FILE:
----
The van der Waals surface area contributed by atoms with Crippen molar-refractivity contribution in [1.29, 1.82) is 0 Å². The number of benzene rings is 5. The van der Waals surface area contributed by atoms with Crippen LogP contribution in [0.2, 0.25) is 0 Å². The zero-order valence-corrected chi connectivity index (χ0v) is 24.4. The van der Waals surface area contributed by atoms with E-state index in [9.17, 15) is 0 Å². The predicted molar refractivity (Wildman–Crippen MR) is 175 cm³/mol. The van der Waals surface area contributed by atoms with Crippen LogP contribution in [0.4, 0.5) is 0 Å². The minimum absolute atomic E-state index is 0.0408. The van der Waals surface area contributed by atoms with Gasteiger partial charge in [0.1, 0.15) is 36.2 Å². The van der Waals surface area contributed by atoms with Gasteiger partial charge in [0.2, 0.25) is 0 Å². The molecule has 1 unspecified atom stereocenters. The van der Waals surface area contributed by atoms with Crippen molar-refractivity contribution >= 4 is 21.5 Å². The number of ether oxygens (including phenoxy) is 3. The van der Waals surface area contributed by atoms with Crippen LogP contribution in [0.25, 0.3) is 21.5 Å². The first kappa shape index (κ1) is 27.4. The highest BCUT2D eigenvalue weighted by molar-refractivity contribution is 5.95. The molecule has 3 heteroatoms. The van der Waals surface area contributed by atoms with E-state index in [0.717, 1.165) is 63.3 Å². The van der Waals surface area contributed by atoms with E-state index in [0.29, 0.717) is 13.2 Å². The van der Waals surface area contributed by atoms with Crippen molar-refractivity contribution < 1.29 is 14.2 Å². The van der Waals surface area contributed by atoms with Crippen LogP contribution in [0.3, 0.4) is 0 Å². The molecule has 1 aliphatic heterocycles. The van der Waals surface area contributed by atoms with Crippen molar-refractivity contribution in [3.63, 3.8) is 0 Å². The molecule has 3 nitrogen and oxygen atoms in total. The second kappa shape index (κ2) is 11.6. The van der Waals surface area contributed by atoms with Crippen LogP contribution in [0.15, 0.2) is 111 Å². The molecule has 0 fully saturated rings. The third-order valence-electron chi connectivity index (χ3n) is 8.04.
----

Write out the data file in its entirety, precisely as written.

The van der Waals surface area contributed by atoms with Crippen molar-refractivity contribution in [1.29, 1.82) is 0 Å². The number of benzene rings is 5. The van der Waals surface area contributed by atoms with Crippen LogP contribution in [0.2, 0.25) is 0 Å². The zero-order valence-corrected chi connectivity index (χ0v) is 24.4. The van der Waals surface area contributed by atoms with E-state index in [9.17, 15) is 0 Å². The predicted molar refractivity (Wildman–Crippen MR) is 175 cm³/mol. The van der Waals surface area contributed by atoms with Crippen LogP contribution in [0.4, 0.5) is 0 Å². The minimum absolute atomic E-state index is 0.0408. The van der Waals surface area contributed by atoms with Gasteiger partial charge in [0.1, 0.15) is 36.2 Å². The van der Waals surface area contributed by atoms with Gasteiger partial charge in [0.2, 0.25) is 0 Å². The molecule has 1 unspecified atom stereocenters. The van der Waals surface area contributed by atoms with Crippen molar-refractivity contribution >= 4 is 21.5 Å². The number of ether oxygens (including phenoxy) is 3. The van der Waals surface area contributed by atoms with Crippen LogP contribution in [0.25, 0.3) is 21.5 Å². The first kappa shape index (κ1) is 27.4. The highest BCUT2D eigenvalue weighted by molar-refractivity contribution is 5.95. The molecule has 3 heteroatoms. The van der Waals surface area contributed by atoms with E-state index in [0.717, 1.165) is 63.3 Å². The van der Waals surface area contributed by atoms with E-state index in [0.29, 0.717) is 13.2 Å². The van der Waals surface area contributed by atoms with Crippen molar-refractivity contribution < 1.29 is 14.2 Å². The van der Waals surface area contributed by atoms with Crippen LogP contribution in [0.3, 0.4) is 0 Å². The molecule has 1 aliphatic heterocycles. The van der Waals surface area contributed by atoms with Crippen molar-refractivity contribution in [3.63, 3.8) is 0 Å². The molecule has 3 nitrogen and oxygen atoms in total. The second kappa shape index (κ2) is 11.6. The van der Waals surface area contributed by atoms with Crippen LogP contribution in [0.15, 0.2) is 111 Å². The molecule has 0 fully saturated rings. The third-order valence-electron chi connectivity index (χ3n) is 8.04.